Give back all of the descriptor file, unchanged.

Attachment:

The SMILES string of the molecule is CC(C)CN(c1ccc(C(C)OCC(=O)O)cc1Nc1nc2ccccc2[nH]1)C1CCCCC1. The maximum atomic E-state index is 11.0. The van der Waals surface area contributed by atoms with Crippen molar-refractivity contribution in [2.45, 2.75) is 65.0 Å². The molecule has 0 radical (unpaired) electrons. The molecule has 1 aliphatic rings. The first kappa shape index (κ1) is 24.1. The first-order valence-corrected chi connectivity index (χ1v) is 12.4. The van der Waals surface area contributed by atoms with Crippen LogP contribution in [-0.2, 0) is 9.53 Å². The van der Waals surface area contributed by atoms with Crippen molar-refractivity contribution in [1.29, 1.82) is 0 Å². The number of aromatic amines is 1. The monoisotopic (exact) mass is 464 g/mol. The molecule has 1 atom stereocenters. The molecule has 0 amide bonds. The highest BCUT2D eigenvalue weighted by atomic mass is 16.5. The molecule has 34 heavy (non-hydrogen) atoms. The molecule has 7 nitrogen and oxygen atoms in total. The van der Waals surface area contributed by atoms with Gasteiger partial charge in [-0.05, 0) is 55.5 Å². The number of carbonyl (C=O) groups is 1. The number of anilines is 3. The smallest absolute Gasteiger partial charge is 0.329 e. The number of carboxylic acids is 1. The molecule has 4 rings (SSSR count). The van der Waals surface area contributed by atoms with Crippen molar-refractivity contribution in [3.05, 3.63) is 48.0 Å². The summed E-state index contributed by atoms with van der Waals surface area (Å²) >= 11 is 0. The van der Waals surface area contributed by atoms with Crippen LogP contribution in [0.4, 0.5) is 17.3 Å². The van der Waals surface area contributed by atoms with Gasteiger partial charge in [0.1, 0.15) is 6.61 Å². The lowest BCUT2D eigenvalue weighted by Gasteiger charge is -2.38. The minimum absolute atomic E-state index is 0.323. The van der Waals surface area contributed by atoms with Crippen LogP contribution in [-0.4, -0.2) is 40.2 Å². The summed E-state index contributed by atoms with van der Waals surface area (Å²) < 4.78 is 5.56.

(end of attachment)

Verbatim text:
The SMILES string of the molecule is CC(C)CN(c1ccc(C(C)OCC(=O)O)cc1Nc1nc2ccccc2[nH]1)C1CCCCC1. The maximum atomic E-state index is 11.0. The van der Waals surface area contributed by atoms with Crippen molar-refractivity contribution in [2.45, 2.75) is 65.0 Å². The molecule has 0 radical (unpaired) electrons. The molecule has 1 aliphatic rings. The first kappa shape index (κ1) is 24.1. The first-order valence-corrected chi connectivity index (χ1v) is 12.4. The van der Waals surface area contributed by atoms with Crippen LogP contribution in [-0.2, 0) is 9.53 Å². The van der Waals surface area contributed by atoms with Crippen molar-refractivity contribution in [1.29, 1.82) is 0 Å². The number of aromatic amines is 1. The monoisotopic (exact) mass is 464 g/mol. The molecule has 1 atom stereocenters. The molecule has 0 amide bonds. The highest BCUT2D eigenvalue weighted by atomic mass is 16.5. The molecule has 34 heavy (non-hydrogen) atoms. The molecule has 7 nitrogen and oxygen atoms in total. The van der Waals surface area contributed by atoms with Gasteiger partial charge in [-0.05, 0) is 55.5 Å². The number of carbonyl (C=O) groups is 1. The number of anilines is 3. The smallest absolute Gasteiger partial charge is 0.329 e. The number of carboxylic acids is 1. The molecule has 4 rings (SSSR count). The van der Waals surface area contributed by atoms with Crippen molar-refractivity contribution in [3.05, 3.63) is 48.0 Å². The summed E-state index contributed by atoms with van der Waals surface area (Å²) >= 11 is 0. The van der Waals surface area contributed by atoms with Crippen LogP contribution in [0.4, 0.5) is 17.3 Å². The van der Waals surface area contributed by atoms with Gasteiger partial charge in [0.1, 0.15) is 6.61 Å². The lowest BCUT2D eigenvalue weighted by Gasteiger charge is -2.38. The minimum absolute atomic E-state index is 0.323. The van der Waals surface area contributed by atoms with Crippen LogP contribution in [-0.4, -0.2) is 40.2 Å². The summed E-state index contributed by atoms with van der Waals surface area (Å²) < 4.78 is 5.56.